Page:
What do you spend your spare time on? I spend mine with my family and close friends as much as I can, and when I’m alone, I read and learn things. I bridge the two by finding ways to express what I’ve learned. This is what I enjoy doing.

My personal finance success came entirely from those things. My family inspired me to make changes with my money. My desire to read and learn educated me on how to do it. My desire to share what I learned launched The Simple Dollar.

You can follow a similar path with what you value the most. The key thing is to always remember that, no matter what your goals are, a solid personal finance foundation makes it all much, much easier to achieve.

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Dear Reader,

About a year ago, I happened upon this statement about the Monitor in the Harvard Business Review – under the charming heading of “do things that don’t interest you”:

“Many things that end up” being meaningful, writes social scientist Joseph Grenny, “have come from conference workshops, articles, or online videos that began as a chore and ended with an insight. My work in Kenya, for example, was heavily influenced by a Christian Science Monitor article I had forced myself to read 10 years earlier. Sometimes, we call things ‘boring’ simply because they lie outside the box we are currently in.”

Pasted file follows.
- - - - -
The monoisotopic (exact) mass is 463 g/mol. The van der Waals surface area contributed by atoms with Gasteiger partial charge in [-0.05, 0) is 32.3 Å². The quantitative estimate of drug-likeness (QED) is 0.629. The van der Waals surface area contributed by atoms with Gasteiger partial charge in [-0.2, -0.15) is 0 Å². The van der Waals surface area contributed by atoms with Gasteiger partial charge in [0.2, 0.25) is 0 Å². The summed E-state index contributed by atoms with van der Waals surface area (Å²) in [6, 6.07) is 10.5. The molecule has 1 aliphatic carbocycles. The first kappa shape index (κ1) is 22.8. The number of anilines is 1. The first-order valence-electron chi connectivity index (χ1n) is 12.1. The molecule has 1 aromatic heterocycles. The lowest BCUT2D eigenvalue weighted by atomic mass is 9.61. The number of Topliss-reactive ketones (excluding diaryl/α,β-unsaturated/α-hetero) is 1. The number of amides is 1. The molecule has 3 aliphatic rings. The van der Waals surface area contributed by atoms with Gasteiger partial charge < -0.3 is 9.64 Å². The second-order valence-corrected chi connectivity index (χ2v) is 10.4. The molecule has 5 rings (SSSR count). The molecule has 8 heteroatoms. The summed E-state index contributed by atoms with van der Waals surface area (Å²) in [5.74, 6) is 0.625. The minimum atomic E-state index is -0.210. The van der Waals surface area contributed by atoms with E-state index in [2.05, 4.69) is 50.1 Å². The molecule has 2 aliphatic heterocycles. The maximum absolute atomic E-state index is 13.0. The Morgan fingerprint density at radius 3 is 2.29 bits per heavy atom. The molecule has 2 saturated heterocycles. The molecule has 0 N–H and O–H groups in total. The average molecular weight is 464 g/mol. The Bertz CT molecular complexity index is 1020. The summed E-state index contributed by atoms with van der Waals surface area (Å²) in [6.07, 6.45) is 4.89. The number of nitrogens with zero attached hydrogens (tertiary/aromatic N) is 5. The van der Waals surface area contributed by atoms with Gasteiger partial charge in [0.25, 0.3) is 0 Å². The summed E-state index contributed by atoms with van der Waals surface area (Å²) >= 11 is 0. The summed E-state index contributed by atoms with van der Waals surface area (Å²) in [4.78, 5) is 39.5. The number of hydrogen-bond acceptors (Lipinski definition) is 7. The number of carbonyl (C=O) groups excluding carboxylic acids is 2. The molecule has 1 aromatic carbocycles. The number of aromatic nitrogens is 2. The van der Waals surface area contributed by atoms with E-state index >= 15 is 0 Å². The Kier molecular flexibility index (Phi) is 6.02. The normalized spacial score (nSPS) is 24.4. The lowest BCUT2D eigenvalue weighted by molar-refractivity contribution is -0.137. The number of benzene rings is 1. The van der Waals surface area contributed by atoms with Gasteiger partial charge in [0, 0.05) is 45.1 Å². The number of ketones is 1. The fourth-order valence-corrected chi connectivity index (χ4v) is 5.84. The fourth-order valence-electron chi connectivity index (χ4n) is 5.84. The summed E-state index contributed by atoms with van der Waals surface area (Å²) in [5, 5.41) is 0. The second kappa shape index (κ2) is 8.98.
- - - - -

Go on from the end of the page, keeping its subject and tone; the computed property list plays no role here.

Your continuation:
If you were to come up with a punchline to a joke about the Monitor, that would probably be it. We’re seen as being global, fair, insightful, and perhaps a bit too earnest. We’re the bran muffin of journalism.

But you know what? We change lives. And I’m going to argue that we change lives precisely because we force open that too-small box that most human beings think they live in.

The Monitor is a peculiar little publication that’s hard for the world to figure out. We’re run by a church, but we’re not only for church members and we’re not about converting people. We’re known as being fair even as the world becomes as polarized as at any time since the newspaper’s founding in 1908.

We have a mission beyond circulation, we want to bridge divides. We’re about kicking down the door of thought everywhere and saying, “You are bigger and more capable than you realize. And we can prove it.”